In Russia, pediatric surgeon meets with fervor for robotics
John Meehan, a pioneer in pediatric robotic surgery, is used to speaking at medical conferences. But when he traveled to Russia in August for a meeting of pediatric surgeons, he was thrust into an unfamiliar spotlight.
A TV crew with the Russian National News Agency shadowed him on a tour of a 120-year-old children’s hospital in Irkutsk and, at the end of a two-day meeting, he participated in a press conference with seven TV crews and 10 photographers.
“I had no idea how much attention my visit was going to bring. I thought I was going to another meeting," said Meehan, a University of Washington associate professor of surgery and surgeon at Seattle Children’s.
Russia Press conference
Russians, he said, are very interested to explore robotic surgery for pediatric patients. Meehan has performed at least 500 robotic-assisted surgeries on child patients, encompassing 50 different procedures and accumulating more experience than anyone else in the world, he said.
A one-time jet engineer at McDonnell Douglas, Meehan transitioned to medicine and, after completing his surgical training, worked at the University of Iowa. In 2002, he used a robotics platform for a surgical procedure and was told it was a first – not just in Iowa, but in the United States.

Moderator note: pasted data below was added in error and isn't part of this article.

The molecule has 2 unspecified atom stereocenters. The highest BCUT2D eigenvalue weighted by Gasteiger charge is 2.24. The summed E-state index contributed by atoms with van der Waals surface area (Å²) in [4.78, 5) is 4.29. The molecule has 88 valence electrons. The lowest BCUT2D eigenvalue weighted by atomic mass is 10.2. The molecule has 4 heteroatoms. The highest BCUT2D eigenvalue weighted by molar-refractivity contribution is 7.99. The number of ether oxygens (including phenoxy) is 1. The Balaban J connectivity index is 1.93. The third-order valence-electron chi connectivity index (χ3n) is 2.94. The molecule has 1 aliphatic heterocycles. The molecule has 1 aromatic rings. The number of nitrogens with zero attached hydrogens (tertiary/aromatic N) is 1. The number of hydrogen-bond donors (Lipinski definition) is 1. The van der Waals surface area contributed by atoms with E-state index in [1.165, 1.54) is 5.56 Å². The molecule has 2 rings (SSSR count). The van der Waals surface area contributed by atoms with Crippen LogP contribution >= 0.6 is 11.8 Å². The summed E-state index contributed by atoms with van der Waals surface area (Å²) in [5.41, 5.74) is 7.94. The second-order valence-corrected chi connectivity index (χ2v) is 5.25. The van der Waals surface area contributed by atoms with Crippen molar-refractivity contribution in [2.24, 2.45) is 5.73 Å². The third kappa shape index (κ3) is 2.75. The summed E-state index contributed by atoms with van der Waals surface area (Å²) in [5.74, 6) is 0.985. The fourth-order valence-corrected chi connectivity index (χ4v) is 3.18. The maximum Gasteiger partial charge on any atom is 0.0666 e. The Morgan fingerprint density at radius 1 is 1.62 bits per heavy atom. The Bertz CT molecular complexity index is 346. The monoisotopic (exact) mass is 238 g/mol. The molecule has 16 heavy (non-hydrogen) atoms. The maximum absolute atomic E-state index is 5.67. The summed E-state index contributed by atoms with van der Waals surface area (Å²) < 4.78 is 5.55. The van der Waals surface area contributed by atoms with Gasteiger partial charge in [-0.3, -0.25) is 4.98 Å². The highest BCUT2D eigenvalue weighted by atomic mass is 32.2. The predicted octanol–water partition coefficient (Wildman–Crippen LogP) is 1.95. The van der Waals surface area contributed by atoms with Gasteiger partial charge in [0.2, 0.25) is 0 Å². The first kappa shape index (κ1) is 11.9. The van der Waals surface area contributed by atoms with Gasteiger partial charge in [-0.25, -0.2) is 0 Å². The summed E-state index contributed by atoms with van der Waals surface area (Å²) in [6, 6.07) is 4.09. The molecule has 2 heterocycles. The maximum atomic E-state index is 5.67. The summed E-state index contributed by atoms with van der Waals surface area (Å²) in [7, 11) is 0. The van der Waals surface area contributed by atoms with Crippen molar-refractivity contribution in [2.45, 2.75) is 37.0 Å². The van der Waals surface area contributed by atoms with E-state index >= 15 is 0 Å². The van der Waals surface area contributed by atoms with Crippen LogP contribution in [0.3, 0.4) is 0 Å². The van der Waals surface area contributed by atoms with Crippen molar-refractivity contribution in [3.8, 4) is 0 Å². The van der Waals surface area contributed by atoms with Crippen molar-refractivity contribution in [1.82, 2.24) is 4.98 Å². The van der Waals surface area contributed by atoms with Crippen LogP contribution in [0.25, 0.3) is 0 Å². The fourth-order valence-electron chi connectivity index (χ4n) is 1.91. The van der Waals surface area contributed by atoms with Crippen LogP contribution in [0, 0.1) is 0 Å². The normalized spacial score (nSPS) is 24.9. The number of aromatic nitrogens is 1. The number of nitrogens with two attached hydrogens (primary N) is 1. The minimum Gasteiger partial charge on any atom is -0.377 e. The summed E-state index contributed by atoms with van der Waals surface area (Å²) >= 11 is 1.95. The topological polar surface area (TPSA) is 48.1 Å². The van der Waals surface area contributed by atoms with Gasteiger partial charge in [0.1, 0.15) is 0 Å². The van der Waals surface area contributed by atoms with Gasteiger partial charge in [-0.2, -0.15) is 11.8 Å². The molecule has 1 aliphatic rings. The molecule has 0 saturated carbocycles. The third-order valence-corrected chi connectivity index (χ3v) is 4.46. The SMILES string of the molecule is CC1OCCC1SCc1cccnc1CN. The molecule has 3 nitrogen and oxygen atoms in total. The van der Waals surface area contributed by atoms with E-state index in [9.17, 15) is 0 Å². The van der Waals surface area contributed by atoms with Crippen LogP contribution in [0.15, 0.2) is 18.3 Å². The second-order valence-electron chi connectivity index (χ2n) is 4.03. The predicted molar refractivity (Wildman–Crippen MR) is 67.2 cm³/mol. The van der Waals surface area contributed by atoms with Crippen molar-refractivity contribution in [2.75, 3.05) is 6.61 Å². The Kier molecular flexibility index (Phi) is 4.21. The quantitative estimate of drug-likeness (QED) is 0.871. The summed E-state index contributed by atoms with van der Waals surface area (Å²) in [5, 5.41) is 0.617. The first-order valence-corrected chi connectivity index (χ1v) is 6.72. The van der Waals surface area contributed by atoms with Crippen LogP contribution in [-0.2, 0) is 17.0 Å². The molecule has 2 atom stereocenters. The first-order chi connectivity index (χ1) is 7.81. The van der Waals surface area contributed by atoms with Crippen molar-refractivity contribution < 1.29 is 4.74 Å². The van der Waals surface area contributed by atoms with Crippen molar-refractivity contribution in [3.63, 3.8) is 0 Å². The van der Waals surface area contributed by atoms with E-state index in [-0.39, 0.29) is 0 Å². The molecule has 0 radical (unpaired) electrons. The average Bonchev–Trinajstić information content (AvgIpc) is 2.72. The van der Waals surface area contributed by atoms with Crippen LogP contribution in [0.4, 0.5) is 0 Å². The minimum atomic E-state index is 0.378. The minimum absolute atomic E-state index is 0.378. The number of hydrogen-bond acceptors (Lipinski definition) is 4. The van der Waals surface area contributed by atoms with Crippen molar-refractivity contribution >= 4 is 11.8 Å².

Writing papers and addressing medical conferences, he soon became known as “the robot guy.”
Yury Kozlov, a pediatric surgeon from Russia, invited Meehan in 2014 to this year’s gathering in Irkutsk, an annual meeting called “The Stars of Lake Baikal,” named after the huge lake. Meehan and surgeon C.K. Yeung from Hong Kong were the guest speakers.
Through a translator, Meehan gave four talks on robotic surgery and met Russia’s minister of health and other politicians who attended the lectures. Meehan was also made an honorary member of the Russian Association of Pediatric Surgeons, was led on a tour of southern Russia and Siberia, and was presented a doll made in his likeness.
During the talks, he presented examples of the many procedures that, with robotics platforms, can achieve potentially better results than conventional approaches. Many minimally invasive procedures involve small anatomic structures and delicate tissues. A robotics platform – in which the surgeon operates from a console several feet from the patient – can give a surgeon much more precise control of the instruments, Meehan said. Patients’ recoveries are often speedier with such procedures.
The trip, his first to Russia, left him impressed with people’s hospitality and warmth, and physicians’ skills, too. During his tour of the children’s hospital in Irkutsk, Meehan said, he admired the “top notch” operating suites and the surgeons’ care of complex pediatric cases.